That is why knowledge of the facts is important. The locations are already known and documented. Again you are drawing conclusions before learning the facts.The locations are already used to figure out payment schedules for areas a,b, c and d. Will you be trying to find another excuse? 🙂

            • Bart I says:

              I have no problem with a cap on the tax credit. In general, stingier is better. You can always increase an entitlement, it’s harder to claw it back.

              That was my overriding complaint about the AHCA proposal. It gave away too much with no justification I could see, and would have been hard to fix once put in place.

  2. Z Woof says:

    Dr. Tom Price should make the 45 day Open Enrollment start on November 15th and go until January 1st of each year. That way us insurance agents can do a whole years work over the Holidays so we won’t be able to see our Grandchildren. Remember, we are just lowly insurance agents that have lost all of our renewals from a lifetime of work so we should not be able to see our Grandchildren. It serves us insurance salesman right because we don’t have PHDs like the rich people who cut off free speech.

    So Dr. Tom Price needs to stabilize the Obamacare Titanic by helping Anthem Blue Cross throw their employer-based sick people into the Individual Medical (IM) and let the self-employed pools pay all of the medical expense. I guess Anthem Blue Cross, Florida Blue Cross, Oklahoma Blue Cross etc. have more clout on Washington DC that the IOWA Cattlemen Ass., Texas Cattlemen Ass., Florida Cattlemen Ass. NATIONAL Cattlemen Ass., IOWA Corn Growers Ass., Illinois Corn Growers Ass., Indiana Corn Growers Ass., NATIONAL Corn Growers Ass., on and on and on and on.

    These DC politicians might find that the American people may soon Wake Up to their UNCONSTITUTIONAL regulations, orders and dictates.

    Market Disruption or NO Disruption – that is the question. Whether it is nobler…

    Stop the BAN on Ron Greiner

    • John Fembup says:

      C’mon, Ron.

      Give it a rest.

      • Z Woof says:

        John, YOU may think Ron Greiner didn’t add value to the NCPA blog but I disagree. RG emailed me and told me that in Indiana zip code 46032 on 04/04/2017 his STM dropped off the benefits for the 1st 3 Doctor Office Visit Expense (DOVE) so it now is HSA Qualifing insurance. If a single puts $3,400 in their tax-free HSA they save 15% Federal Income Tax PLUS 5% State and COUNTY Income Tax for a total of 20% income tax savings or $680.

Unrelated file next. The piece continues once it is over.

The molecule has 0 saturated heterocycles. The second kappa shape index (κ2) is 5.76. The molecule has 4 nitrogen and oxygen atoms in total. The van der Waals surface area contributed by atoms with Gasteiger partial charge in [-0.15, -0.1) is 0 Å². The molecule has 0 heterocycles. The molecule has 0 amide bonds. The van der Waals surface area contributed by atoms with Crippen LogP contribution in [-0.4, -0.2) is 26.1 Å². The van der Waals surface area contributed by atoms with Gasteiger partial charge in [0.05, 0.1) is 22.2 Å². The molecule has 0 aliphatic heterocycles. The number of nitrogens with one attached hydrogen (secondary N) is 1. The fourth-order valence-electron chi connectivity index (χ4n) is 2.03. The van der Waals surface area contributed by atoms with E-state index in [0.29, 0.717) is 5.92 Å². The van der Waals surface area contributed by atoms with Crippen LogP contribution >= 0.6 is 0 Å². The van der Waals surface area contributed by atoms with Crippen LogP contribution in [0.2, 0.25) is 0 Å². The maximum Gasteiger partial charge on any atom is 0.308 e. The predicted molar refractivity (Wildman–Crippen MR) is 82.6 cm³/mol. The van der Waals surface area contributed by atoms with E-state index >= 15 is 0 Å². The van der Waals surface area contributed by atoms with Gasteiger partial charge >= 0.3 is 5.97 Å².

John, John, a 23-year-pld male can get a LITTLE BITTY deductible of $2,500 with 100% coverage for……….drum roll…….$40 less than the income tax savings for the year!!

        JOHN, that’s a LITTLE BITTY premium for these LITTLE BITTY nobodies out here in flyover country.

        If I ever talk to any Indiana people I’m going to tell those HOOSIERS that basketball is a sport for wimps and sissies.

  3. Lee Benham says:

    Tom price says repeal and replace, Trump said repeal or let Obamacare implode.
    Now they are trying to save Obamacare? Looks like Anthem has cut a deal with Washington. Trump and price are selling out to anthem so anthem doesn’t pull out of the exchanges. Trump is selling out the middle class and self employed who don’t qualify for subsidies instead of letting this abomination die!

    • Z Woof says:

      LEE, RG emailed me and said his STM is so cheap now that combined with the HEALTH BENEFITS from his Life Insurance will dump a mountain-of-money (MOM), say, $300,000 with cancer, heart attack or stroke, so you can move to Chapel Hill, North Carolina creating a SEP Special Enrollment Period for Blue Cross of North Carolina, the local MONOPOLY, and their maximum Out-Of-Network charges is $26,000 for a single so you can use the medical provider of your choice and still have a huge wad-of-cash dedicated to your future High Risk Pool (HRP).

      I’m sure a lot of people who are saving with his MAGICAL INSURANCE PACKAGE are just setting around praying they get cancer so in their LITTLE BITTY minds they would hit the lottery.

  4. Allan says:

    I note below all too many solutions for underwriting or insuring a person with a gap in their plans are focused on a government solution which is a political vote getting solution rather than a market solution which is based upon real numbers and involves those that actually insure people, the insurers.

    A market solution will result in lower premiums and other costs, therefore, increasing the number of uninsured.

  5. Lee Benham says:


    Aetna just announced they are Leaving the Iowa Exchange. NO insurance for you Iowa.